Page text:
Are you preparing to sell your Tampa home this year? It’s important to make sure you’ve learned what the expectations are for you to disclose as the seller to potential buyers. Some pieces of information you may wish to not disclose, such as some home damage or defects of the property. You can find yourself in a bind if you don’t disclose things that legally must be disclosed.
You’ll find yourself trying to decide what items to disclose, just like every other seller does, since you know the most about the property’s history and its condition, which makes it your lawful duty to inform any potential seller despite the risk of losing the deal. Here is your guide to knowing what you must disclose during a home sale.
Florida’s laws on the issue
A good place to start is to understand more about what Florida’s laws are on the things that must disclosed before selling your home. The law states that you’ll need to disclose any defects and damage to the property. If you neglect to disclose any known defects and damage, you would be going against the ruling of “Johnson v. Davis” in which the seller has a duty to disclose known facts of the home which aren’t readily observable or known to the buyer that affects the property. This nondisclosure claim includes four parts:
The seller has to have knowledge of the property’s defect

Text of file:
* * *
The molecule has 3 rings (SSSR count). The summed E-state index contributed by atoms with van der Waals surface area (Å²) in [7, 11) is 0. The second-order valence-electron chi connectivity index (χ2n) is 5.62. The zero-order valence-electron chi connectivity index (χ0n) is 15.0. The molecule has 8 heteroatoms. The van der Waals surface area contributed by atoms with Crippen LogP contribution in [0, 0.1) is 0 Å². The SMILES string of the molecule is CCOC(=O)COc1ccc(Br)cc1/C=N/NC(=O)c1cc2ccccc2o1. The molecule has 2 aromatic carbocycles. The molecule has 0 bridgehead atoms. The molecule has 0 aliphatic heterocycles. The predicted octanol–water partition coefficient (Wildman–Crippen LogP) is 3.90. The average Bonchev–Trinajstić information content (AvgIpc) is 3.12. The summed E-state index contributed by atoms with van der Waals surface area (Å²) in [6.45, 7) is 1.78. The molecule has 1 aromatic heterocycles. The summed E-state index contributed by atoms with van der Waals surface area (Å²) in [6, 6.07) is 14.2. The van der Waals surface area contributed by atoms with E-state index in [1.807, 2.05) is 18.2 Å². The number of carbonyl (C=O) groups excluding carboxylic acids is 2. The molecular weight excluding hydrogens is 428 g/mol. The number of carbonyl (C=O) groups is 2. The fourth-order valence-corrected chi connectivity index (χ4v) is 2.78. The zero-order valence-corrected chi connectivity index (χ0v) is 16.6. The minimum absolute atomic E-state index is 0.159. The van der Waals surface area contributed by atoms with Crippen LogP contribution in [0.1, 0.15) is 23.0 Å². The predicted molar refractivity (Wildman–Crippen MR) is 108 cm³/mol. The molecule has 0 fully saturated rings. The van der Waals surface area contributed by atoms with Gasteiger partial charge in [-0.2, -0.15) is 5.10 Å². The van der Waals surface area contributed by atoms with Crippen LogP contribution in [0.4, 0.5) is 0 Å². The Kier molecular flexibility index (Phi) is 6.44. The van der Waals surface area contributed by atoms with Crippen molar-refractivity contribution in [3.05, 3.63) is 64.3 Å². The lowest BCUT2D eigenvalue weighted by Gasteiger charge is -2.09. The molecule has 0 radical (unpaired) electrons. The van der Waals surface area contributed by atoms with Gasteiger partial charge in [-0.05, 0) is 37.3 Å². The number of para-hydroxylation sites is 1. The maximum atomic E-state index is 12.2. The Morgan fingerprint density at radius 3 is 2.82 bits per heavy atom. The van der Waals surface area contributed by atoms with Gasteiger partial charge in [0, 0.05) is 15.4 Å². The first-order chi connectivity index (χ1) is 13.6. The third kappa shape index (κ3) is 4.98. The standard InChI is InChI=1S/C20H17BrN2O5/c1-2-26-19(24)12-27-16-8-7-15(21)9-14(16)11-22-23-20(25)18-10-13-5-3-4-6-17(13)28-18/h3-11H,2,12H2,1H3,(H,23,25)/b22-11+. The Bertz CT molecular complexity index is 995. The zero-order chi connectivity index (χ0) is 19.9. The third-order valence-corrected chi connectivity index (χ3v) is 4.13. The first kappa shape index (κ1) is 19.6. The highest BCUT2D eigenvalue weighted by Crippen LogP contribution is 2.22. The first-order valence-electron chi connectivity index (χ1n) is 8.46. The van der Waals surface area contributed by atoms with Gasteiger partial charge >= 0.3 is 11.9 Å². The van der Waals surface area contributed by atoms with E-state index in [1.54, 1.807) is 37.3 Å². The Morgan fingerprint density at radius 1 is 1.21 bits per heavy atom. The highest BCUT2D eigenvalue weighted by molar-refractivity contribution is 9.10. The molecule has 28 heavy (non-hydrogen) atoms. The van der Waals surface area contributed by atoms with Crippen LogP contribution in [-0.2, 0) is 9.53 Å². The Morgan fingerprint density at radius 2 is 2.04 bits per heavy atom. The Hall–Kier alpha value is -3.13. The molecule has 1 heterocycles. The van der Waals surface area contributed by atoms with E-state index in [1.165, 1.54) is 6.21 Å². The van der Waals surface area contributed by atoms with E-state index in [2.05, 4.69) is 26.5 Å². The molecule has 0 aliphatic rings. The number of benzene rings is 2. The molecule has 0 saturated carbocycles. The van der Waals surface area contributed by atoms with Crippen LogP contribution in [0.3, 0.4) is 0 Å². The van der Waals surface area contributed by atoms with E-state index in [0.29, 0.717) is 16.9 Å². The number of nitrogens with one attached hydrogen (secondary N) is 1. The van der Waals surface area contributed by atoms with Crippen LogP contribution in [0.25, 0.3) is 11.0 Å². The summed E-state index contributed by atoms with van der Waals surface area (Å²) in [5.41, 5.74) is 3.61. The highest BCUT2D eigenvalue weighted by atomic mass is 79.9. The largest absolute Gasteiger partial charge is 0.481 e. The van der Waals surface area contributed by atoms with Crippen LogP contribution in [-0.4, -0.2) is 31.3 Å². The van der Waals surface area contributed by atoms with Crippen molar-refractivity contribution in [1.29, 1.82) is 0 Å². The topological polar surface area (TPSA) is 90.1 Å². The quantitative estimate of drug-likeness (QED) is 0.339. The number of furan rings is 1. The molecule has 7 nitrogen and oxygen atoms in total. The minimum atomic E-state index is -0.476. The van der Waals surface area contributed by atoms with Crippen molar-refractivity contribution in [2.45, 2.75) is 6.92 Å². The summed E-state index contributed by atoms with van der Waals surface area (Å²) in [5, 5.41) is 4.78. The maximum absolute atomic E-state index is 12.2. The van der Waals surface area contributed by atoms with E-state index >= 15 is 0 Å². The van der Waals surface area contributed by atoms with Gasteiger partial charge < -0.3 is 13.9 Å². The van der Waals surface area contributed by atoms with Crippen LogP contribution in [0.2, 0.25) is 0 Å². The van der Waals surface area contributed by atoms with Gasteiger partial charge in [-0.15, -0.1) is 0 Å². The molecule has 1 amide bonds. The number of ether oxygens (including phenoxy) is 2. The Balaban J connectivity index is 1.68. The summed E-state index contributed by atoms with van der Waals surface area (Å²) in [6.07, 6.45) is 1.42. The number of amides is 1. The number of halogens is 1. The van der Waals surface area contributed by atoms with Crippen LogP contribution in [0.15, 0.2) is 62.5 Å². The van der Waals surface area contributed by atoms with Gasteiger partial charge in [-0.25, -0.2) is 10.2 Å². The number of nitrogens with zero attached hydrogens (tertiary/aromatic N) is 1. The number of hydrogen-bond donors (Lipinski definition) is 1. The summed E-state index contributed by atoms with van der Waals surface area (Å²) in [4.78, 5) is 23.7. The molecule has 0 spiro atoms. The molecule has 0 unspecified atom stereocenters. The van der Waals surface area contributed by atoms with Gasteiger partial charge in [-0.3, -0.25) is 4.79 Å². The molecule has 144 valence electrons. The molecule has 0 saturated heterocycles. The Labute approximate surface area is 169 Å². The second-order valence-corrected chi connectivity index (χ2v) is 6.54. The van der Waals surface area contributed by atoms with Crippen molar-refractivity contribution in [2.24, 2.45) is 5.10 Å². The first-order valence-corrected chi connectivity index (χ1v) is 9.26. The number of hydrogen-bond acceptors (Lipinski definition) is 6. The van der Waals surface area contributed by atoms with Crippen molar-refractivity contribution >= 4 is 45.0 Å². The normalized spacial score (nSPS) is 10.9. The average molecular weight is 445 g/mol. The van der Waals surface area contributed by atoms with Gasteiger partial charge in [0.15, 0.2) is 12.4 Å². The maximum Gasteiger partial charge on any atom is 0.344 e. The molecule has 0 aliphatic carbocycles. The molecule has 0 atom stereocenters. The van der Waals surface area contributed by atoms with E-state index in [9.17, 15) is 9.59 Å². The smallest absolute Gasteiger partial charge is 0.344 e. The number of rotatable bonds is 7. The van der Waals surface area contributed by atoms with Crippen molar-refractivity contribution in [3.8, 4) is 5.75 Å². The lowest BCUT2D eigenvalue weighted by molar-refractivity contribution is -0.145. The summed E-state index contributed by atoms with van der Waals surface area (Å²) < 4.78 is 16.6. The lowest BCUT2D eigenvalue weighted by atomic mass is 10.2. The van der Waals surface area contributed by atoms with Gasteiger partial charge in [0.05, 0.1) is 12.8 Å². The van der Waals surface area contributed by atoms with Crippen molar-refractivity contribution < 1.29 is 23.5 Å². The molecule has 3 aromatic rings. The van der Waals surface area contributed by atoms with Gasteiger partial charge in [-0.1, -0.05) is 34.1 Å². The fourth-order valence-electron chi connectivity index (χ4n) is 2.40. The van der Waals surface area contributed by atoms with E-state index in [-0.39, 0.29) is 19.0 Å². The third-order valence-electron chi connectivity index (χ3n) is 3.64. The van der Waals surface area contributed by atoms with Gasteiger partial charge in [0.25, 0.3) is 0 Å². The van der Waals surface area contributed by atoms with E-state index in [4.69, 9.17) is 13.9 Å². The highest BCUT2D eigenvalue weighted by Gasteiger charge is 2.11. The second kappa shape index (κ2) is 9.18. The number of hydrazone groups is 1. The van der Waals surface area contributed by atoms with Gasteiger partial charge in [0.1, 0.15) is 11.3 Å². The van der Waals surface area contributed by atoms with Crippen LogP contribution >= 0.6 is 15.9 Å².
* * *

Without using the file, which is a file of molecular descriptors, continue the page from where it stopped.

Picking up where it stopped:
The defect must be disclosed if known and will materially affect the property value
The defect would have to be observable and unknown to a buyer
If failure to do so, the buyer would have to establish that the seller failed to disclose the defect.
Some wonder if an item that is defective or damaged and the buyer didn’t know about, but should have known about, is included in this situation? Sellers are given protection from being liable about defects that weren’t known even if they should have known.
In Florida, the seller is only liable for things he or she actually knew about rather than things he or she should have known about. The law doesn’t want sellers to guarantors of the condition of the property that was sold.
What about “as is” sales?
In the case of a property sold “as is,” the seller still is obligated to disclose defects of the home. Due to the ruling of Solorzano v. First Union Mortg. Corp, the duty on the seller to disclose remains.
Does this apply to the realtor of the seller?
If your realtor has been handling everything, you may wonder if the law applies to your realtor too. In fact, the law is also extended to a realtor of a seller. The law applies to sellers and extends to realtors as well, which means that your listing broker has the duty to disclose hidden defects of your home as well.
How to protect yourself as a buyer or seller
What is the best way to protect yourself during your upcoming sale? The best thing you can do is work with an experience real estate agent that would know about this law and how to avoid getting into trouble. You can also get help from a real estate attorney for questions on legal issues.
Be sure to carefully review your Seller’s Property Disclosure Statement, as well as allowing potentially buyers plenty of time to inspect the property, and being open to questions that a buyer may have.
You are legally bound to disclose any defects and damage of your home to a potentially buyer that could affect the value of the property. Make sure you understand the laws before selling your home in Tampa this year.